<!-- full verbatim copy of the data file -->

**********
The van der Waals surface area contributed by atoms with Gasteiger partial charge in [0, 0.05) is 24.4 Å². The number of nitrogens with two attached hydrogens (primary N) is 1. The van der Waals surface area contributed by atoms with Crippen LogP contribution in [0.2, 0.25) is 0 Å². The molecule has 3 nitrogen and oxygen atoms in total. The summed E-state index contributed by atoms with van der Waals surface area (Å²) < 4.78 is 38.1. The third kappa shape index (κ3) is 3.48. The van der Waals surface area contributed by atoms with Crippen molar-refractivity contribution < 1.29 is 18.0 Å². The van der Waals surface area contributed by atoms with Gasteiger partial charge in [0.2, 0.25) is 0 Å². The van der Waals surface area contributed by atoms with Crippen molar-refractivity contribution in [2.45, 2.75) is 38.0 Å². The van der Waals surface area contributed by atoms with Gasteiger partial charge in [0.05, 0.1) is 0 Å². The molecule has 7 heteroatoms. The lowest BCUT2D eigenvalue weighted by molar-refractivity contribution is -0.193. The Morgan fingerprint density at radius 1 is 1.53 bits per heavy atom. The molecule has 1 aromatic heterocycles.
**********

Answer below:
The van der Waals surface area contributed by atoms with Gasteiger partial charge in [0, 0.05) is 24.4 Å². The number of nitrogens with two attached hydrogens (primary N) is 1. The van der Waals surface area contributed by atoms with Crippen LogP contribution in [0.2, 0.25) is 0 Å². The molecule has 3 nitrogen and oxygen atoms in total. The summed E-state index contributed by atoms with van der Waals surface area (Å²) < 4.78 is 38.1. The third kappa shape index (κ3) is 3.48. The van der Waals surface area contributed by atoms with Crippen molar-refractivity contribution < 1.29 is 18.0 Å². The van der Waals surface area contributed by atoms with Gasteiger partial charge in [0.2, 0.25) is 0 Å². The van der Waals surface area contributed by atoms with Crippen molar-refractivity contribution in [2.45, 2.75) is 38.0 Å². The van der Waals surface area contributed by atoms with Gasteiger partial charge in [0.05, 0.1) is 0 Å². The molecule has 7 heteroatoms. The lowest BCUT2D eigenvalue weighted by molar-refractivity contribution is -0.193. The Morgan fingerprint density at radius 1 is 1.53 bits per heavy atom. The molecule has 1 aromatic heterocycles.